Relinquishment (Exodus 17:1-7; Psalm 95; John 4:7-15,27-30,39-42)

I remember being raised in Wisconsin towns full of church folks for whom Lent was a time of sombre self-denial to commemorate the forty days Jesus spent in the wilderness. I remember a few talks with my friends in school who would tell, with obvious forethought, what they were “giving up” for Lent. I almost always ended up feeling rather left out in all that because, being a Baptist, we didn’t observe Lent in that way, or really very much at all. I felt as if I didn’t even know what a “good thing” to give up at Lent might… Continue reading

Transitions (Genesis 12:1-4a; Psalm 121; 2 Corinthians 5:15-19 ; John 3:1-10)

Thursday, we took part of the day off and drove to Eau Claire to celebrate my brother-in-law’s 90th birthday. Davis has been in our family as long as I can remember. He married my sister in 1952 and I have memories of his visits to our house for Sunday services followed by dinners at the parsonage of First Baptist Church of Eau Claire before that. Although we haven’t lived in close proximity for but a few of the 65 years of their marriage, I have watched the movement of his life from a young energetic lawyer and Wisconsin state senator… Continue reading

Transparency (Psalm 32; Romans 5:12-19; Matthew 4:1-11)

Today is the first Sunday of Lent in which we prepare for the remembrance of Jesus’ Passion, Death, and, beyond that, Resurrection at Easter. In Lent, we have an opportunity to consider where we are as pilgrims through our particular barren lands. I have had colleagues who have said that Lent is their favourite time of the church year. That’s not true for me, which is probably a function of my past where Lent has often been a time when we were encouraged to do little but feel bad about what sinners we are. This was, sometimes, unfortunately, linked to… Continue reading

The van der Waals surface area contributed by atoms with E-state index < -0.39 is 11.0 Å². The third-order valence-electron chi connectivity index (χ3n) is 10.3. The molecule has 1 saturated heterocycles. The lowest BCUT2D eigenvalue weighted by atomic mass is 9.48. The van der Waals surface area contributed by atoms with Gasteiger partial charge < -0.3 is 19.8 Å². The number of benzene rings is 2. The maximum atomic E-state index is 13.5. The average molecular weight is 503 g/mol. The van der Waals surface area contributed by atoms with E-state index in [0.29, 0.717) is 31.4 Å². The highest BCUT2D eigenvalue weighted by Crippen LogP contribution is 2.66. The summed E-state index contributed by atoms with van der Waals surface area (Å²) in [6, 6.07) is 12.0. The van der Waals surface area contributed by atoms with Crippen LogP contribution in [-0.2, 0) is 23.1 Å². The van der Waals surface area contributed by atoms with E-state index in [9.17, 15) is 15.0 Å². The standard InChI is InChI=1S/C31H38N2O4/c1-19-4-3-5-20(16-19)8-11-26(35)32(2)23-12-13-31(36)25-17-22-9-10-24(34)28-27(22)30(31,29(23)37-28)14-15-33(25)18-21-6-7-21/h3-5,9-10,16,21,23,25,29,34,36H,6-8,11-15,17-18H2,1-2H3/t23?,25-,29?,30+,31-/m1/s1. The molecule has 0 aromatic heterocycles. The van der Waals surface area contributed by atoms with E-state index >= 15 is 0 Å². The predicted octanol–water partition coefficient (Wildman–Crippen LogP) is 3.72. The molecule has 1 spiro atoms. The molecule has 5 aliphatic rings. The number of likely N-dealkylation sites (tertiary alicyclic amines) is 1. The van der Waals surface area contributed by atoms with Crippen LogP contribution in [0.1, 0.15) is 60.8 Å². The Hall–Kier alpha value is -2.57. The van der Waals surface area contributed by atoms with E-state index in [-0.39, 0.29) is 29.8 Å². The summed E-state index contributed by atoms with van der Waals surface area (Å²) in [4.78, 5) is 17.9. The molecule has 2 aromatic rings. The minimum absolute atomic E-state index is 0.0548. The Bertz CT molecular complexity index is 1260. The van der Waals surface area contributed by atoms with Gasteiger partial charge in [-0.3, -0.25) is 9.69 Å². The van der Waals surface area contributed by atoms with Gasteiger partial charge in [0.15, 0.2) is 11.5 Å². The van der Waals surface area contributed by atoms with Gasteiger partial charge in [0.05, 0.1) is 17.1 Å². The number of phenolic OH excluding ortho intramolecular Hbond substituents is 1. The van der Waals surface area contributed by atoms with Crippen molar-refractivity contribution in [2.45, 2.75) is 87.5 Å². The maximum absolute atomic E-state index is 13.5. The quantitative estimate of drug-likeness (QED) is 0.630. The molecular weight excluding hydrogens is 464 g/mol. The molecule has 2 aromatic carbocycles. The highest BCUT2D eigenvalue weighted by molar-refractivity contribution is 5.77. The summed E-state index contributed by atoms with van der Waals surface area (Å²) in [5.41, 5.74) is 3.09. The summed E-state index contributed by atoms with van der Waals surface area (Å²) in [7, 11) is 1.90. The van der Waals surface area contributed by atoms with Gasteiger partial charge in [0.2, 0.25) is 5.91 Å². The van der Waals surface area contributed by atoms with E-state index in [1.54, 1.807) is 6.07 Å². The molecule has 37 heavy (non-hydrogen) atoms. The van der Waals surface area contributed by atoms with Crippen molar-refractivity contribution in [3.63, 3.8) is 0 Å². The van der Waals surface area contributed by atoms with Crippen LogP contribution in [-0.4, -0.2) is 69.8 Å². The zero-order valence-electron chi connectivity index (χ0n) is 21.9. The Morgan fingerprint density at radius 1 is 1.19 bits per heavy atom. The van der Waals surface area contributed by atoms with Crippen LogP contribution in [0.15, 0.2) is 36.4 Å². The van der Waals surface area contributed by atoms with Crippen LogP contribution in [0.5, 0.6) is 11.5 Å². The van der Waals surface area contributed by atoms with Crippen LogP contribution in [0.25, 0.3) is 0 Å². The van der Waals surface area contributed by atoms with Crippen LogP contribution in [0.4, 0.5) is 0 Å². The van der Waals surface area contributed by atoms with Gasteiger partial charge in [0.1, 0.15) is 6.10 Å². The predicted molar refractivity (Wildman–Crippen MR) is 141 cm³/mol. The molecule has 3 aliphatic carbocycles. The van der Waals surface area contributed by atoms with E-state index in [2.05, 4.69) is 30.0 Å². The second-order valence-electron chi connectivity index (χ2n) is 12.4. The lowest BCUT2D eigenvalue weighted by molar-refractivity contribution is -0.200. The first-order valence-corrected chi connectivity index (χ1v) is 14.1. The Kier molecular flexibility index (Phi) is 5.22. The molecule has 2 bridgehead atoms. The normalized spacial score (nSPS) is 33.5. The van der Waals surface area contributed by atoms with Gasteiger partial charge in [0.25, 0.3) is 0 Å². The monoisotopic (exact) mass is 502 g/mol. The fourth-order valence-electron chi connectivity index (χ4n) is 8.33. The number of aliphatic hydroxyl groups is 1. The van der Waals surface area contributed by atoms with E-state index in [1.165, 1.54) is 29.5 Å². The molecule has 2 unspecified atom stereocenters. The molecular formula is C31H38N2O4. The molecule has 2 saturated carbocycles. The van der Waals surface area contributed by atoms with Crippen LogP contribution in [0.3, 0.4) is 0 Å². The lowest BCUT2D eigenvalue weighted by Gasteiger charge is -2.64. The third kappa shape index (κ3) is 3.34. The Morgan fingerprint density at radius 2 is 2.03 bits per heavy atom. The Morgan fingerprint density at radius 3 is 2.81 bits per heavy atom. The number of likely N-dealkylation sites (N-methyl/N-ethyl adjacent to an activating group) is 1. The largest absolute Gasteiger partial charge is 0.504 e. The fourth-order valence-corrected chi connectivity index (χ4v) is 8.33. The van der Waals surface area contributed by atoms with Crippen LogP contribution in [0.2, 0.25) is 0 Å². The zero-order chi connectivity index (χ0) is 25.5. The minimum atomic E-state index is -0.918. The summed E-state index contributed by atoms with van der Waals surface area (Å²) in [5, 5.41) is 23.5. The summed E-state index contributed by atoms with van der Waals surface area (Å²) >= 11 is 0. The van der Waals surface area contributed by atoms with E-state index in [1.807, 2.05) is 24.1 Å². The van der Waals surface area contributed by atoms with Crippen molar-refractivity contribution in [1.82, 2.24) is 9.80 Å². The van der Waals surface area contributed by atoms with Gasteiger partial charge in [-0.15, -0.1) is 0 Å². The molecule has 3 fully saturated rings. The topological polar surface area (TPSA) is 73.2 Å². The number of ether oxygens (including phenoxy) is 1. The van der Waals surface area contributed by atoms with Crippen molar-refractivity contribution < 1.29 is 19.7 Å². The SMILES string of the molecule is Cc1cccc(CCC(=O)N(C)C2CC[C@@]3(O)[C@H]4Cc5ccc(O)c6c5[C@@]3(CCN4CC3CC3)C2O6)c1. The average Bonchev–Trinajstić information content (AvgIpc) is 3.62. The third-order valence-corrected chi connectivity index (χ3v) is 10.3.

Transfiguration (Exodus 24:12-18; Matthew 17:1-9)

The last Sunday of Epiphany is called Transfiguration Sunday. Epiphany is the season of Light in which we have thought about how Jesus, the baby of Bethlehem, is also the Light and Life of the world. It’s easy to see why this Gospel story is a good one to climax Epiphany. Here we have Jesus as the Light, clearly and plainly (even if only revealed to the three chief disciples). It may be hard to see the Light of the World in the baby or toddler worshiped by the Magi, but witnesses of the Transfiguration, couldn’t miss God’s glory revealed.… Continue reading

Evil-Doers and Enemies (Leviticus 19:1-2,9-18; Matthew. 5:38-48)

The first words of the Gospel Lesson are: “You have heard that it was it said of old…but I say to you.” The last words are: “You shall love your neighbour as yourself.” Jesus, in this section of the Sermon on the Mount has been teaching about how to read, understand, and live based on the scriptures. He has contrasted those who would simply carve the Bible’s words, and certain interpretations of them, in stone forever, with those who follow what he is teaching and “fill these words full” of contemporary meaning with God’s guidance. He’s said he had no… Continue reading